Another method for preventing underreporting of typical alcohol consumption is to use the graduated–frequency method. With this approach, respondents are asked to estimate how frequently they drink different daily quantities of alcohol—for example, on how many days per week or month they have 0, 1–2, 3–4, drinks, and so on. When researchers compared this method with both the quantity–frequency index and a weekly–recall method, the graduated–frequency method resulted in the highest estimates of alcohol consumption in a general population sample from Ontario, Canada (Rehm et al. 1999).

Several other methodological issues also must be addressed in order to maximize the comparability of different national alcohol surveys (WHO 2000). Although the choice of methods must reflect the major research questions being addressed, the main policy outcomes to be measured, and the
resources available for the study, the WHO recommends that investigators pay attention to the following issues:

  • The measures should reflect both the overall volume consumed and the patterns of drinking.

  • Valid local estimates of typical units of alcohol consumption should be available.

  • The study should include a reference time period that matches other measures used for harms, such as alcohol–related workplace problems in the past 12 months.

  • Sampling methods should be designed to maximize the representativeness of samples.

  • Whenever possible, researchers should use multiple methods to compare consumption internationally, using recent–recall, graduated–frequency, and per capita alcohol consumption data from each country studied.

The WHO (2000) recommends the graduated–frequency approach as the method of choice for most purposes; however, investigators have experienced difficulties in setting several comparable quantity thresholds across different countries. Given local differences in drink sizes and strengths, it is possible that only one or two such quantity thresholds, which should correspond to certain levels of risk of experiencing adverse alcohol effects, are practical for use in international comparative research. The WHO (2000) suggests that the thresholds for consumption that results in a medium risk of acute adverse outcomes should be set at > 60 g of alcohol1 per day for men and > 40 g of alcohol per day for women. (1According to dietary guidelines in the United States, one standard drink [e.g., 12 ounces of beer, 5 ounces of wine, or 1.5 ounces of distilled spirits] contains approximately 12 grams of alcohol.) For consumption that results in a high risk of adverse consequences, the thresholds should be > 100 g of alcohol per day for men and > 60 g of alcohol per day for women.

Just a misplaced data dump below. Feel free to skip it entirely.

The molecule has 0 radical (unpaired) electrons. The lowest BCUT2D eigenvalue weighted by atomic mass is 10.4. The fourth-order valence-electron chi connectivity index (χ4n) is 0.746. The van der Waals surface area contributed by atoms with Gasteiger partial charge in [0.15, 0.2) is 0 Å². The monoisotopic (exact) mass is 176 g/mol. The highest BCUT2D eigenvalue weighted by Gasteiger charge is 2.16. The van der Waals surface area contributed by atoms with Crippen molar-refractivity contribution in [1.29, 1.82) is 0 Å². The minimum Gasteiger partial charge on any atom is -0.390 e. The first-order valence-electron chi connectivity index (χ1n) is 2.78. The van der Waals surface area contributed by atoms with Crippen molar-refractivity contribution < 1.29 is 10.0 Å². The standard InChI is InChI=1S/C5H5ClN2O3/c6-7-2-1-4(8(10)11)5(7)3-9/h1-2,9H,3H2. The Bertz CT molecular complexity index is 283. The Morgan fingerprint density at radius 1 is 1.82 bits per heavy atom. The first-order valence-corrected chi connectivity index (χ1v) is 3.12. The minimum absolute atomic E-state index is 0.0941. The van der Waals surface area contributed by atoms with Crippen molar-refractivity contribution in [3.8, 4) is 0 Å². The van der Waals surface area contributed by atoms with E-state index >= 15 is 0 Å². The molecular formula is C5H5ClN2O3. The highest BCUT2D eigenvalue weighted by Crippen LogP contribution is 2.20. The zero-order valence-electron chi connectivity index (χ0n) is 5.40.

The use of different consumption thresholds for men and women—which are based on gender differences in alcohol metabolism—is still controversial. One review concluded that different thresholds are most appropriate when studying short–term and long–term physiological effects of alcohol (Graham et al. 1998). However, according to that review different thresholds are less important for the study of behavioral gender differences in the effects of alcohol consumption (e.g., alcohol–related injuries), which are moderated by the slower drinking pace frequently found in women, than for the study of biomedical gender differences (e.g., liver disease). Conversely, a recent case control study found marked gender differences in the risk of alcohol–related injury at different thresholds of consumption. In that study, women at all levels of alcohol consumption had a substantially greater risk of injury than men (Stockwell et al. 2002).